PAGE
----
First question for new Invest NI chairperson: Is it a role or a job?
How important is the role of the chairperson of Invest NI?
If Northern Ireland is to further enhance its reputation as a good location, then this appointment must embody high level qualities that enable him/her to exercise a commanding voice in local economic policy debates.
Well qualified individuals should be encouraged to offer themselves for consideration for this high profile role. This is not necessarily a search for a technocrat, scientific boffin or competent office manager. The ability to harness the talents of others is critical.
The board of Invest NI brings together talented individuals from a spectrum of disciplines.
The non-executive members of the board are there to evaluate overall policies, their delivery and to appreciate the changing external environment and its implications, ranging from EU State Aids policy to the impact of banking crises. The non-executives are not expected to work on executive detail.
The chairperson of Invest NI must be able to articulate coherent analysis and vision in ways that promote innovation, enterprise and competitiveness. The chairperson must articulate a balance between the ambition (and methods) to build a more successful economy and society and also a recognition and acknowledgement that there are some deficiencies to be corrected.
That tension alone makes the appointment more difficult. Persuading the board who may tend either to be over critical or unjustifiably complacent is a diplomatic tightrope.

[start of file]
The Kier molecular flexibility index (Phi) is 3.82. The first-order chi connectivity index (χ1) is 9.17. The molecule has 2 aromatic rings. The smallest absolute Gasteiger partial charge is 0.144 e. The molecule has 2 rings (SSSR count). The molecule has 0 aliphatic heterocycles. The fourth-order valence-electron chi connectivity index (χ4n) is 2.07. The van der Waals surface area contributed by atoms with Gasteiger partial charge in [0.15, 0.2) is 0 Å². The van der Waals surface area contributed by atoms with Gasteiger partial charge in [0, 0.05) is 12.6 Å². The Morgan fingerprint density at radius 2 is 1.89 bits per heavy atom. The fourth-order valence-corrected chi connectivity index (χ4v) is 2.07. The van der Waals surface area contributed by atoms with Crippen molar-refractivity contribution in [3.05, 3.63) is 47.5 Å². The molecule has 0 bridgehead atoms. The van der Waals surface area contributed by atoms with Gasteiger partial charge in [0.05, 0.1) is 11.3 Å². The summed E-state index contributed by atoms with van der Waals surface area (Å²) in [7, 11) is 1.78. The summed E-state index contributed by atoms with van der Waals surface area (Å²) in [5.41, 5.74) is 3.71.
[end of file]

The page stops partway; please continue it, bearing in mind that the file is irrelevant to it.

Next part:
The chairperson must have a broad vision and a depth of understanding. There tends to be an assumption that a successful entrepreneur would be the role model. Not necessarily and, indeed, that assumption could be misguided, if that entrepreneur only has a narrow vision of how to drive one business.
The role of chairperson has been re-advertised, closing date 12 noon on 16 September. The decision to re-advertise says something about the attractions and demands. It is tempting to say that it says something about the 'job'. Arguably conceptualising this as a 'job' is inappropriate, which leads into other problems and discomfort.
The appointment details refer to the role, not the job. That points to an important piece of the philosophy. The logic of that distinction should be maintained.
Potential applicants to chair Invest NI will find references to leadership of the board and leadership in strategic delivery of purpose. However, in a caution about effective leadership, candidates will also learn that they are accountable to the DETI Minister, as might be expected, but accountable through the Permanent Secretary.
One of the dilemmas of being chairperson is that the minister should not unduly constrain the leadership role.
Potential applicants will be studying the 20+ pages of information and an application form. That may be off-putting.
The chosen selection process must strike a balance between asking for an extensive detailed application and accepting that some potential applicants will be deterred by the perceived excessive essay writing application.
Nevertheless, the format asks them briefly to "please describe the personal experience you have gained, which would enable you to demonstrate a broad knowledge of business, industrial, social and economic development in Northern Ireland".
Then the request is to "please demonstrate your ability, by way of practical example of how your personal leadership has made a positive contribution to the performance of an organisation you have worked for". That leads to parallel questions on Thinking Strategically, and Corporate Governance and Risk Management.
The selection process must be acceptable in terms of Fair Employment. However, there would have been merit in reducing the demands by a careful role for Recruitment Specialists.
Northern Ireland looks forward to a commanding appointment. The procedures are formidable. The right talented person must be encouraged to come forward.